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God makes many promises regarding prayer.
God spoke through the psalmist, “Call upon me in the day of trouble. I will deliver you, and you shall glorify me.”
The Lord Jesus said, “Whatever you ask in my name, that will I do.”
These and other promises create faith.
We take God at his word, and we pray to him as his dearly loved children.
We ask God to give us daily bread, to protect our loved ones, to guide our nation, and he ordinarily responds affirmatively.
Sometimes, however, he might delay his answer or, even worse, instead of giving us what we ask, he seems to give us the very opposite.
In fact, he may give you the very thing you dread.
For example, God promised Abraham that through his son Isaac, his offspring would be as numerous as the sand on the seashore.
Then, mysteriously, before Isaac had married and produced any progeny, God commanded that he be sacrificed.
Why? Why would God act in a way that seemed to contradict his promise?
Consider the patriarch Joseph in the book of Genesis.
God promised Joseph in a dream that his father, mother and 11 brothers would bow down to him.
However, God allowed Joseph to be sold into slavery and eventually imprisoned in Egypt.
So what of the promise?
Martin Luther, the great reformer, struggled with this question and noted that God’s counsel and will is far above our own counsel and will, as God spoke through the Prophet Isaiah, “As the heavens are higher than the earth, so are my ways higher than your ways and my thoughts than your thoughts.”
And as the psalmist wrote: “The Lord knows the thoughts of men, that they are vain.”
Therefore, Luther concluded, when we pray, and God begins to give us what we wish, he gives to us in a way that contradicts our expectations, so that he may seem to be more offended after our prayers and to do less for us after we have asked than he did before.
“He does all this,” Luther writes, “because it is the nature of God first to destroy and tear down whatever is in us before he gives us good things, as the Scripture says, ‘The Lord makes poor and makes rich, he brings down to hell and he raises up.’”
“By this most blessed counsel, he renders us capable of receiving his gifts and his works. And we are capable of receiving his works and his counsels only when our own counsels have ceased and our works have stopped and we are made purely passive before God.”
Did you catch that? Before I am capable of receiving and bearing God’s blessings, he may need to change me.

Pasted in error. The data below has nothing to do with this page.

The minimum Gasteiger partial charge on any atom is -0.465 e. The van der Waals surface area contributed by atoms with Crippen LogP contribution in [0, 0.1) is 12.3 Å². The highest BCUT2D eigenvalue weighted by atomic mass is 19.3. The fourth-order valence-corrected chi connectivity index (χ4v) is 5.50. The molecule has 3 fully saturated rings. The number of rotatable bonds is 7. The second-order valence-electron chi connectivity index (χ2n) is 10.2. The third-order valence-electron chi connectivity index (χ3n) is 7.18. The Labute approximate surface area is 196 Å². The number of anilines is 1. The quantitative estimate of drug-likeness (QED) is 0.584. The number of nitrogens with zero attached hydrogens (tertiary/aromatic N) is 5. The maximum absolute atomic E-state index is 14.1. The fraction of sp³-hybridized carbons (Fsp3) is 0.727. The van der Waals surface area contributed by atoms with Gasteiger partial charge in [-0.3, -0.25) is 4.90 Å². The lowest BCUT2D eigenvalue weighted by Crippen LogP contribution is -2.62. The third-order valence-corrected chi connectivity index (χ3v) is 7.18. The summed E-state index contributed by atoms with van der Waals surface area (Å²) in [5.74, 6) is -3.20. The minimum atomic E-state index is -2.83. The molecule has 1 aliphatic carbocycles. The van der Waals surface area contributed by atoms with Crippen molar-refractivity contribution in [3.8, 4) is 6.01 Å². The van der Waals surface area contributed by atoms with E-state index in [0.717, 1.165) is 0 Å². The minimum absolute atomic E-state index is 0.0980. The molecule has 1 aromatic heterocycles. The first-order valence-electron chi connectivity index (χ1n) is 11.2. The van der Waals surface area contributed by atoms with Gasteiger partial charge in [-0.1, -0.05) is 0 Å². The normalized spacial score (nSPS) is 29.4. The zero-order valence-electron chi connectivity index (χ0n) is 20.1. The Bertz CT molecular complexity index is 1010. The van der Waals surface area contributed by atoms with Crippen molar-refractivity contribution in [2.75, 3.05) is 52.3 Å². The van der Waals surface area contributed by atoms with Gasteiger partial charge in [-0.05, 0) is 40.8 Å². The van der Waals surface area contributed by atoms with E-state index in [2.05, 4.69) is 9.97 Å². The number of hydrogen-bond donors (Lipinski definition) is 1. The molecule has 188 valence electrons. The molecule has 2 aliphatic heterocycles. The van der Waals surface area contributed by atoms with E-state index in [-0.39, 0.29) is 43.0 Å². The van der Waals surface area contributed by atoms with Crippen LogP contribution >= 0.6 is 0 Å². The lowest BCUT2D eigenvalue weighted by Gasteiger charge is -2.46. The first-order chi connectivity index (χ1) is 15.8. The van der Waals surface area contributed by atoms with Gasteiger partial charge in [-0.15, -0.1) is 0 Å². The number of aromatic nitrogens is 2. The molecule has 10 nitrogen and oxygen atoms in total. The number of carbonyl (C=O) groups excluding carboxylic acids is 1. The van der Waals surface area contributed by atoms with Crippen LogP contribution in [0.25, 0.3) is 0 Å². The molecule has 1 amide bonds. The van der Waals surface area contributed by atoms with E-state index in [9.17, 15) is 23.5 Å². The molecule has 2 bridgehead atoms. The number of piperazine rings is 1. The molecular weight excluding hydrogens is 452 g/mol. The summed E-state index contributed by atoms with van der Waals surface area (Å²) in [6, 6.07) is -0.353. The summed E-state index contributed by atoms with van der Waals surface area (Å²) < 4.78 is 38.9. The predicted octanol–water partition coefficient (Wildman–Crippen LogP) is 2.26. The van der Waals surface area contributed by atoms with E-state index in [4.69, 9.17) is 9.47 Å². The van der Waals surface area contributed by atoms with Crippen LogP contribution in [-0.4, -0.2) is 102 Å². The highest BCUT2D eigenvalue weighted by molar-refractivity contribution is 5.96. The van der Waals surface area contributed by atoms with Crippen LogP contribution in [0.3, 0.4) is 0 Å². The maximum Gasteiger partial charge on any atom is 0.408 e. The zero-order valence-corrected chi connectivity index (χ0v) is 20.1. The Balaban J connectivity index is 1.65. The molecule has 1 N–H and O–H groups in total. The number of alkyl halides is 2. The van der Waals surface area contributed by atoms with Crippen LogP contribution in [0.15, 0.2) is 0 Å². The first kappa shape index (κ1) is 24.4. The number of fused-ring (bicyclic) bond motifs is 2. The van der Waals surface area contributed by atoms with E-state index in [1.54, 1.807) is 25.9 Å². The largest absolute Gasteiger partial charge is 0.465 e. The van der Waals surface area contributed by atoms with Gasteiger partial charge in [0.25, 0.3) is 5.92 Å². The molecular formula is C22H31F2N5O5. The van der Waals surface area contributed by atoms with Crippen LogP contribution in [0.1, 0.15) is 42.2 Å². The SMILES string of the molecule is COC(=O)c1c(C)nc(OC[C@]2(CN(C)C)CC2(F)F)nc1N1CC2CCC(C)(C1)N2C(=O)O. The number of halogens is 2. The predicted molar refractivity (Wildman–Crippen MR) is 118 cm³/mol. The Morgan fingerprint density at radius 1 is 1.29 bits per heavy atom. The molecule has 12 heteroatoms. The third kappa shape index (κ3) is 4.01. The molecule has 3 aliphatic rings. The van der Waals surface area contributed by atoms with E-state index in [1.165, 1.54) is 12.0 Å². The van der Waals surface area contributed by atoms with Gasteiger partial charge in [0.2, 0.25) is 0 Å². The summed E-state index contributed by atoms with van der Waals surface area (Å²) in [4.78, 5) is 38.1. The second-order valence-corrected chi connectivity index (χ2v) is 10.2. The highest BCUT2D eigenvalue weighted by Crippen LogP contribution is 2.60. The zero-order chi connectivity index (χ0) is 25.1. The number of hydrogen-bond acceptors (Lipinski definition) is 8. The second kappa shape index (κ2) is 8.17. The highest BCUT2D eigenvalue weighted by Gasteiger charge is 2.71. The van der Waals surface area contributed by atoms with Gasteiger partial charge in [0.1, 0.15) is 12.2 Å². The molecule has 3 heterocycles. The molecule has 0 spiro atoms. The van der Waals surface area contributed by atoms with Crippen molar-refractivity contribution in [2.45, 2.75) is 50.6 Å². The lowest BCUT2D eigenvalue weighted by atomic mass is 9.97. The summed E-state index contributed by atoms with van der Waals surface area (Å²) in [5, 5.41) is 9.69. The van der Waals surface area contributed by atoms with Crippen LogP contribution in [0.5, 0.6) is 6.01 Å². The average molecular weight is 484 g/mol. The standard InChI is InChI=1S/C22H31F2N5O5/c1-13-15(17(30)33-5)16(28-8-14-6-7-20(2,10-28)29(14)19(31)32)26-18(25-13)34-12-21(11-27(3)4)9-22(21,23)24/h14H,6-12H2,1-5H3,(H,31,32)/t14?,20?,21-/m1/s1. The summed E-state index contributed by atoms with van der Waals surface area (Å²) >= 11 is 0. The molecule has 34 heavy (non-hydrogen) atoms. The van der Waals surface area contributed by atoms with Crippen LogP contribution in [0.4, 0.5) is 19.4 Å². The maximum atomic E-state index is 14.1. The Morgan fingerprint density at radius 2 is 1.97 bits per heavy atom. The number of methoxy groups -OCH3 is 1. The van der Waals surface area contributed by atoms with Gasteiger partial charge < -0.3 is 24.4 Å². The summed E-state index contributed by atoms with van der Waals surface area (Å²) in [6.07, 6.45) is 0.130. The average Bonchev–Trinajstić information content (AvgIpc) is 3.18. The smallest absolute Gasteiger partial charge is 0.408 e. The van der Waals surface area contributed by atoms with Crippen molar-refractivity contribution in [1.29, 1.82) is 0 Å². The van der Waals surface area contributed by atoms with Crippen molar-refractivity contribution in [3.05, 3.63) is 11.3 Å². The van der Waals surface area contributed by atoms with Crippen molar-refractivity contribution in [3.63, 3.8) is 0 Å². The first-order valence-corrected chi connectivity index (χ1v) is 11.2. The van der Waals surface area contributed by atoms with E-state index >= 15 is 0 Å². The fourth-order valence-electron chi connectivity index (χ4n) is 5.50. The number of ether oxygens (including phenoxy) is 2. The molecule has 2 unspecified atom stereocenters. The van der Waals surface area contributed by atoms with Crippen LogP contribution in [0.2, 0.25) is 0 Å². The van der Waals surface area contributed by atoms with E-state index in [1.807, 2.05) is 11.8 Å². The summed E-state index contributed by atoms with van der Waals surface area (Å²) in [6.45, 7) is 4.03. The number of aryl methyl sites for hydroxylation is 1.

Luther’s thoughts reflect the words of the Prophet Hosea, “Come, let us return to the Lord. he has torn us to pieces but he will heal us; he has injured us but he will bind up our wounds.”
And as Isaiah has written, “I am the Lord, and there is no other. I form light and create darkness, I make well-being and create calamity. I am the Lord who does all these things.”
This is the most difficult challenge to faith: when God gives you the opposite of what he has promised.
He may seem to be more enemy than friend.
But his ways are higher than yours.
Sometimes, he must first tear us before he heals us and injure before he binds us up.
Sometimes, he must uproot what is in us before he replants, and he must destroy what is in us before he makes new.
He does this by giving us that for which we have not asked and that which we least want.
This is ultimately realized in the life of the Lord Jesus Christ who, though he is without sin, stands in the place of sinful humanity.
In him, that is, in his flesh, sinful humanity is judged and destroyed, so that in him all humanity is also made new.
The Rev. Richard Bucher, a Lutheran clergyman, has observed that when God allows the opposite of what I have asked to happen, it does not mean that he rejects me or is saying no to me.
Rather, it is his strange way of answering my prayer and keeping his promise, even if in a fuller and higher way than I imagined.
Yes, the world around me needs to change, and I pray that it will.
But the Father of us all knows that the world is also in me and that I need to change as well.
The Rev. John Armstrong is pastor at Columbus’ Grace Lutheran Church, and may be reached at gracecolumbus.org.
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